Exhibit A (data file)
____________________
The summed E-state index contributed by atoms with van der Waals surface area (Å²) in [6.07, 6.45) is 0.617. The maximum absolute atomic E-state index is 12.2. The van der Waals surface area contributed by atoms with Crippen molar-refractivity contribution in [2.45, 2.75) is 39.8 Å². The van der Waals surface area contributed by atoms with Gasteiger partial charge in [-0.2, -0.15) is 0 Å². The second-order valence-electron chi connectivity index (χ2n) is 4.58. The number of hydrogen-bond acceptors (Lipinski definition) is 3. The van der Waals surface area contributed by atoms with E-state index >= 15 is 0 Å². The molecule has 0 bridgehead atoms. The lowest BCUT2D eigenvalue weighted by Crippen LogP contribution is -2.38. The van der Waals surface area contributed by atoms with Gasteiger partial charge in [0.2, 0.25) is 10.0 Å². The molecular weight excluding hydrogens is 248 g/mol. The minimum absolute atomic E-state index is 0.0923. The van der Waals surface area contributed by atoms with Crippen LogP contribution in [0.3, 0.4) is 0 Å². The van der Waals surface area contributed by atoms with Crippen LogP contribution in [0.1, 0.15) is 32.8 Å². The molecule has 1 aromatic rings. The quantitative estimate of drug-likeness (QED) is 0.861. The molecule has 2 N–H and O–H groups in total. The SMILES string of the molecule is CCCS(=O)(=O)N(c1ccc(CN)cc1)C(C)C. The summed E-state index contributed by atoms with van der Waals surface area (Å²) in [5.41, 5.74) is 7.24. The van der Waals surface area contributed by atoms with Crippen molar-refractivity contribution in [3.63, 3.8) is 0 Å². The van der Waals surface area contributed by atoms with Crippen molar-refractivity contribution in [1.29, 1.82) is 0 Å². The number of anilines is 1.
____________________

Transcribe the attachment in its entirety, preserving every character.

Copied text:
The summed E-state index contributed by atoms with van der Waals surface area (Å²) in [6.07, 6.45) is 0.617. The maximum absolute atomic E-state index is 12.2. The van der Waals surface area contributed by atoms with Crippen molar-refractivity contribution in [2.45, 2.75) is 39.8 Å². The van der Waals surface area contributed by atoms with Gasteiger partial charge in [-0.2, -0.15) is 0 Å². The second-order valence-electron chi connectivity index (χ2n) is 4.58. The number of hydrogen-bond acceptors (Lipinski definition) is 3. The van der Waals surface area contributed by atoms with E-state index >= 15 is 0 Å². The molecule has 0 bridgehead atoms. The lowest BCUT2D eigenvalue weighted by Crippen LogP contribution is -2.38. The van der Waals surface area contributed by atoms with Gasteiger partial charge in [0.2, 0.25) is 10.0 Å². The molecular weight excluding hydrogens is 248 g/mol. The minimum absolute atomic E-state index is 0.0923. The van der Waals surface area contributed by atoms with Crippen LogP contribution in [0.3, 0.4) is 0 Å². The van der Waals surface area contributed by atoms with Crippen LogP contribution in [0.1, 0.15) is 32.8 Å². The molecule has 1 aromatic rings. The quantitative estimate of drug-likeness (QED) is 0.861. The molecule has 2 N–H and O–H groups in total. The SMILES string of the molecule is CCCS(=O)(=O)N(c1ccc(CN)cc1)C(C)C. The summed E-state index contributed by atoms with van der Waals surface area (Å²) in [5.41, 5.74) is 7.24. The van der Waals surface area contributed by atoms with Crippen molar-refractivity contribution in [3.63, 3.8) is 0 Å². The van der Waals surface area contributed by atoms with Crippen molar-refractivity contribution in [1.29, 1.82) is 0 Å². The number of anilines is 1.